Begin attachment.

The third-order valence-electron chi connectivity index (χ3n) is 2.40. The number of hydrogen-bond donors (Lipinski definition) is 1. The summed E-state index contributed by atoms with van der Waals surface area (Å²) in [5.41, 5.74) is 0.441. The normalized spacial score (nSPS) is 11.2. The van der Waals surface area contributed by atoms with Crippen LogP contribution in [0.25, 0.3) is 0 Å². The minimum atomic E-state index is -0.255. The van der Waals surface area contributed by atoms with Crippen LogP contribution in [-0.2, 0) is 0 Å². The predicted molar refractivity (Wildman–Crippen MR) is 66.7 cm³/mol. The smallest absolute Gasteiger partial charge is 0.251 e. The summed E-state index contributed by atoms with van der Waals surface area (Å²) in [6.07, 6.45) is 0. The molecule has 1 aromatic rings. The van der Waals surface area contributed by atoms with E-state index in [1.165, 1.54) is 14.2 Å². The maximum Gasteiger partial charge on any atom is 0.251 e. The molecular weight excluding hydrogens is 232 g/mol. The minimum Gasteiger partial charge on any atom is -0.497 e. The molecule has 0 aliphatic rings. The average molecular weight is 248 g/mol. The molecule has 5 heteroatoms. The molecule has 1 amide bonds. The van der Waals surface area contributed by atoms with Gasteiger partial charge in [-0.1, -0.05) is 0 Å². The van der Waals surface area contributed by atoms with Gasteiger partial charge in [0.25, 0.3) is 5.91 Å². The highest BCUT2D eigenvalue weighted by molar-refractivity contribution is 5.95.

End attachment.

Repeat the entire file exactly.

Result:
The third-order valence-electron chi connectivity index (χ3n) is 2.40. The number of hydrogen-bond donors (Lipinski definition) is 1. The summed E-state index contributed by atoms with van der Waals surface area (Å²) in [5.41, 5.74) is 0.441. The normalized spacial score (nSPS) is 11.2. The van der Waals surface area contributed by atoms with Crippen LogP contribution in [0.25, 0.3) is 0 Å². The minimum atomic E-state index is -0.255. The van der Waals surface area contributed by atoms with Crippen LogP contribution in [-0.2, 0) is 0 Å². The predicted molar refractivity (Wildman–Crippen MR) is 66.7 cm³/mol. The smallest absolute Gasteiger partial charge is 0.251 e. The summed E-state index contributed by atoms with van der Waals surface area (Å²) in [6.07, 6.45) is 0. The molecule has 1 aromatic rings. The van der Waals surface area contributed by atoms with E-state index in [1.165, 1.54) is 14.2 Å². The maximum Gasteiger partial charge on any atom is 0.251 e. The molecular weight excluding hydrogens is 232 g/mol. The minimum Gasteiger partial charge on any atom is -0.497 e. The molecule has 0 aliphatic rings. The average molecular weight is 248 g/mol. The molecule has 5 heteroatoms. The molecule has 1 amide bonds. The van der Waals surface area contributed by atoms with Gasteiger partial charge in [-0.1, -0.05) is 0 Å². The van der Waals surface area contributed by atoms with Gasteiger partial charge in [0.25, 0.3) is 5.91 Å². The highest BCUT2D eigenvalue weighted by molar-refractivity contribution is 5.95.